Teo: The trend towards automated loading on machining by robots is picking up in recent years. The company is well-positioned to support this growing demand with immediate solutions.

APMEN: What about the challenges in the region? How do you see the trade war between China and the US affecting the manufacturing industry?

Teo: There has been increased investments towards Asia. This is a good problem, where we see customers valuing more our solutions to help them to increase their productivity and capture more businesses.

APMEN: What are the latest developments in robotic clamping/gripping?

Teo: We constantly develop new products in anticipation of the needs of our customers. One example is our latest product, the VERO S NSE3 clamping module, which improves set-up time and has a repeatability accuracy of <0.005mm.

APMEN: How do you position yourself in this industry? What sets you and your solutions apart from the competition?

Teo: Schunk is a unique company, having clamping technology (CT) and gripping systems (GS) solutions. With more than 11,000 standard products, no other company has a comparable scale and size across the range of products. With integrated solutions for both, we provide our customers the best opportunity to automate their processes.

APMEN: What advice would you give your customers when it comes to choosing the correct robot clamping/gripping solution?

Teo: For the machining industry, some customers often invested in clamping solutions and realized later that they need to automate their processes. When they started to review, they will realize that their investments may not be future proof. This may further discourage them towards the automation idea. Our comprehensive CT products allow our customers to later upgrade with our GS products, as both offers seamless integration.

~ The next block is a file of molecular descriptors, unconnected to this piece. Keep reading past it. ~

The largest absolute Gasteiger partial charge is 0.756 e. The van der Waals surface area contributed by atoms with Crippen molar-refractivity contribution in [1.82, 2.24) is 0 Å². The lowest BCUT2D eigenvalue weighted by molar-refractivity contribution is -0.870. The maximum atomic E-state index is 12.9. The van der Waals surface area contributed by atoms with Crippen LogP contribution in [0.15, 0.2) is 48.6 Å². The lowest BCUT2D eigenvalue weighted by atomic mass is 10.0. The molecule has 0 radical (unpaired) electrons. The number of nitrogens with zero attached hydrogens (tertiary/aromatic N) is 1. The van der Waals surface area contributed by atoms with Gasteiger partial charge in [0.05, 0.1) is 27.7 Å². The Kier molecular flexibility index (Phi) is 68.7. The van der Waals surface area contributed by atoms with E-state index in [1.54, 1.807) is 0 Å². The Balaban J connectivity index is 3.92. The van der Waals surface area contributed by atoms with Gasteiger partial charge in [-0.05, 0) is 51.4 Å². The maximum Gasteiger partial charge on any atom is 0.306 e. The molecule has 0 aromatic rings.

APMEN: The trend is toward smarter factories now, with the advent of Internet of Things (IoT), data analytics, etc. Where does Schunk come in in this environment?

Teo: Schunk sees the need to embrace new technologies. iTENDO, our intelligent hydraulic expansion toolholder for real-time process control, records the process directly on the tool, and transmits the data wirelessly to a receiving unit in the machine room for constant evaluation within the closed control loop. With iTENDO—the first intelligent toolholder on the market—Schunk is setting a milestone when it comes to digitalization in the metal cutting industry.

APMEN: What is your outlook for the robotic clamping/gripping industry in the next 12 to 18 months?

Teo: We understands our partners’ and customers’ needs. For gripping, we have come out recently with new products to address the growing demand for collaborative robot (cobots). For clamping, our latest NSE-A3 138 is specifically designed for automated machine loading. It has a pull down force up to 28kN with integrated bluff off function and media transfer units.

 

 

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Leveraging Human-Robot Collaboration

Leveraging Human-Robot Collaboration